Korean it may be, but the Nubira is also cosmopolitan. The body was styled by IDEA of Turin, the engine comes from Holden (Australia's equivalent of Vauxhall, so the GM connection is not yet dead), and the whole project came together at Daewoo's technical centre in Worthing. A three-part front grille (Daewoo's heritage starting point) and enormous rear lights give some visual interest, as does the line which extends from the top of the front wheel arch to the car's rear. But I approached the Nubira with some trepidation, for this is a car which appears to have no perceptible personality. Would I remember what it was like the next day?

Worried that I would not, I took more copious notes than usual. And trying to relive the experience now, I'm having difficulty. So, let's see some of what I wrote.

Big boot. Cup-holders in facia. No centre console - storage tray extends under dashboard. So far, so informative. Proud Daewoo crests on yellow under-bonnet filler caps. Roomy in back, but cabin narrow. Driver's seat too high despite tilt adjustment, gradations of steering wheel's height and backrest rake too coarse. Irritating chime if key left in ignition.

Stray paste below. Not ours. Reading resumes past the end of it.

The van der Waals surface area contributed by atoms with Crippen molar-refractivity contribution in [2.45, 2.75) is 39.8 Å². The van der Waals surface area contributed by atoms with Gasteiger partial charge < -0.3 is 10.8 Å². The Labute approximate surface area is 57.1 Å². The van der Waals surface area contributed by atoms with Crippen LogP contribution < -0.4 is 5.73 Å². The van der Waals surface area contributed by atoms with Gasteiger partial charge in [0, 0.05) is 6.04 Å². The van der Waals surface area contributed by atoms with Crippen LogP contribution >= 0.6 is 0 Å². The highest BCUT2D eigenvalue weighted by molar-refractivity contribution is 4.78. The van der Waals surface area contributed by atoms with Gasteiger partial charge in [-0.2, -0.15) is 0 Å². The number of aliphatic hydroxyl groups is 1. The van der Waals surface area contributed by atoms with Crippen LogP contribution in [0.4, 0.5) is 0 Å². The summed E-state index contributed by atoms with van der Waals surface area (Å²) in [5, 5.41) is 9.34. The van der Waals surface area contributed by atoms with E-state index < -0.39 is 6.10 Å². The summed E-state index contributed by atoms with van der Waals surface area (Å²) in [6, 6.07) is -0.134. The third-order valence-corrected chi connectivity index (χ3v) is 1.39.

Yes, it's coming back now. So what about when it's actually moving, rather than sitting in a showroom? Floppy, gritty gearchange, steering woolly, rubbery and anaesthetised around the straight-ahead, car does not feel naturally stable at speed on the straight. But holds the road well, and handles bends much more precisely than you would expect from the steering. Comfortable ride. Engine quiet, punchy too (so it should be with 132bhp), but accelerator snatchy.

There's some honing to do, then, before the Nubira nudges the best Western or Japanese standards, but it is, fundamentally, a proper if unremarkable late-1990s car and it does feel more solid and better-built than a Hyundai Lantra (its main Korean rival). Easy to be cynical, but open your mind. There, the notes even contain a trace of self-admonishment.